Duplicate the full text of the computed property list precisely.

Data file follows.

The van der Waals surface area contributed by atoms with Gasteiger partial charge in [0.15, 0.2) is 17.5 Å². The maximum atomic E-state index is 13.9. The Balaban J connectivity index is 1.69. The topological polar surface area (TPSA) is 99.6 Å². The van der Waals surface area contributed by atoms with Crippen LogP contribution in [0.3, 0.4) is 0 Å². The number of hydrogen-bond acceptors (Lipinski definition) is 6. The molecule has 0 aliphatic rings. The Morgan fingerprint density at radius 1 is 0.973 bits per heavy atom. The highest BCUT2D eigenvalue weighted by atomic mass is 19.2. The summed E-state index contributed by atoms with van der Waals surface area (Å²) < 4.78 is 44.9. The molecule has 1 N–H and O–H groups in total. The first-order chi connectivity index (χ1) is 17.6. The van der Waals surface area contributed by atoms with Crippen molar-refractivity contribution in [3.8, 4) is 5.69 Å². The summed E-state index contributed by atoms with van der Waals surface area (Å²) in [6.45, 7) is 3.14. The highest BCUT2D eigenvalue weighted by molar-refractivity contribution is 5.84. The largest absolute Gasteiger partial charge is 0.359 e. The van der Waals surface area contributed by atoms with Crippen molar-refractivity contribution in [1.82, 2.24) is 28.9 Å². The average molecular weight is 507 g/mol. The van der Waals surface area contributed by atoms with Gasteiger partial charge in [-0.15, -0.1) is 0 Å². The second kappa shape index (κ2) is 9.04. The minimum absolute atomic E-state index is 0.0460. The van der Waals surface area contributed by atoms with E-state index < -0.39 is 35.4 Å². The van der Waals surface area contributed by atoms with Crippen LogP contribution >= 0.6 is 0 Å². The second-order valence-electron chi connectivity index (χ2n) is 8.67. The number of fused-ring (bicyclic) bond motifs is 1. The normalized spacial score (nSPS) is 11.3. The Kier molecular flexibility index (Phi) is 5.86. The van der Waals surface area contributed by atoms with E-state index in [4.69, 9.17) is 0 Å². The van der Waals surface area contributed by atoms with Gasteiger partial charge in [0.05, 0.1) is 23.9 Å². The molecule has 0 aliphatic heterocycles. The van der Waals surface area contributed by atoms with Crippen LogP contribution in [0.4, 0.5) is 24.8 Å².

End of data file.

The van der Waals surface area contributed by atoms with Gasteiger partial charge in [0.15, 0.2) is 17.5 Å². The maximum atomic E-state index is 13.9. The Balaban J connectivity index is 1.69. The topological polar surface area (TPSA) is 99.6 Å². The van der Waals surface area contributed by atoms with Crippen LogP contribution in [0.3, 0.4) is 0 Å². The number of hydrogen-bond acceptors (Lipinski definition) is 6. The molecule has 0 aliphatic rings. The Morgan fingerprint density at radius 1 is 0.973 bits per heavy atom. The highest BCUT2D eigenvalue weighted by atomic mass is 19.2. The summed E-state index contributed by atoms with van der Waals surface area (Å²) < 4.78 is 44.9. The molecule has 1 N–H and O–H groups in total. The first-order chi connectivity index (χ1) is 17.6. The van der Waals surface area contributed by atoms with Crippen molar-refractivity contribution in [3.8, 4) is 5.69 Å². The summed E-state index contributed by atoms with van der Waals surface area (Å²) in [6.45, 7) is 3.14. The highest BCUT2D eigenvalue weighted by molar-refractivity contribution is 5.84. The largest absolute Gasteiger partial charge is 0.359 e. The van der Waals surface area contributed by atoms with Crippen molar-refractivity contribution in [1.82, 2.24) is 28.9 Å². The average molecular weight is 507 g/mol. The van der Waals surface area contributed by atoms with Gasteiger partial charge in [-0.15, -0.1) is 0 Å². The second kappa shape index (κ2) is 9.04. The minimum absolute atomic E-state index is 0.0460. The van der Waals surface area contributed by atoms with E-state index < -0.39 is 35.4 Å². The van der Waals surface area contributed by atoms with Crippen LogP contribution >= 0.6 is 0 Å². The second-order valence-electron chi connectivity index (χ2n) is 8.67. The number of fused-ring (bicyclic) bond motifs is 1. The normalized spacial score (nSPS) is 11.3. The Kier molecular flexibility index (Phi) is 5.86. The van der Waals surface area contributed by atoms with E-state index in [4.69, 9.17) is 0 Å². The van der Waals surface area contributed by atoms with Gasteiger partial charge in [0.05, 0.1) is 23.9 Å². The molecule has 0 aliphatic heterocycles. The van der Waals surface area contributed by atoms with Crippen LogP contribution in [0.4, 0.5) is 24.8 Å².